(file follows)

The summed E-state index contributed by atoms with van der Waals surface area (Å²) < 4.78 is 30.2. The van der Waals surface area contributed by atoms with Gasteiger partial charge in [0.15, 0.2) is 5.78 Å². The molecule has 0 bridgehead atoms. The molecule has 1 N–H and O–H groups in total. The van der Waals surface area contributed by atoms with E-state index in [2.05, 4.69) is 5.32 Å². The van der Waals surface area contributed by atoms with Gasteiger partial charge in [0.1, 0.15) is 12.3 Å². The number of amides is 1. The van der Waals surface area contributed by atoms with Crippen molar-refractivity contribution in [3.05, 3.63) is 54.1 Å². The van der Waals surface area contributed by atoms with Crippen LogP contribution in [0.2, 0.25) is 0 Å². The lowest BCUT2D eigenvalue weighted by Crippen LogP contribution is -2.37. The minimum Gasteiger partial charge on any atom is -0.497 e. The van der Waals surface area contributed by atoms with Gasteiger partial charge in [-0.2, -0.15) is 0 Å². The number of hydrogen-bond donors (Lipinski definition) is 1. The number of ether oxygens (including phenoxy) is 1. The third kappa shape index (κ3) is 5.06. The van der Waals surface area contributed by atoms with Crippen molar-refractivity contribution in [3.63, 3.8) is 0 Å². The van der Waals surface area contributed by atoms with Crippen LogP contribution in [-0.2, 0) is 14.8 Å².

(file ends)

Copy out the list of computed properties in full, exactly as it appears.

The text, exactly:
The summed E-state index contributed by atoms with van der Waals surface area (Å²) < 4.78 is 30.2. The van der Waals surface area contributed by atoms with Gasteiger partial charge in [0.15, 0.2) is 5.78 Å². The molecule has 0 bridgehead atoms. The molecule has 1 N–H and O–H groups in total. The van der Waals surface area contributed by atoms with E-state index in [2.05, 4.69) is 5.32 Å². The van der Waals surface area contributed by atoms with Gasteiger partial charge in [0.1, 0.15) is 12.3 Å². The number of amides is 1. The van der Waals surface area contributed by atoms with Crippen molar-refractivity contribution in [3.05, 3.63) is 54.1 Å². The van der Waals surface area contributed by atoms with Crippen LogP contribution in [0.2, 0.25) is 0 Å². The lowest BCUT2D eigenvalue weighted by Crippen LogP contribution is -2.37. The minimum Gasteiger partial charge on any atom is -0.497 e. The van der Waals surface area contributed by atoms with Gasteiger partial charge in [-0.2, -0.15) is 0 Å². The number of hydrogen-bond donors (Lipinski definition) is 1. The number of ether oxygens (including phenoxy) is 1. The third kappa shape index (κ3) is 5.06. The van der Waals surface area contributed by atoms with Crippen molar-refractivity contribution in [3.63, 3.8) is 0 Å². The van der Waals surface area contributed by atoms with Crippen LogP contribution in [-0.2, 0) is 14.8 Å².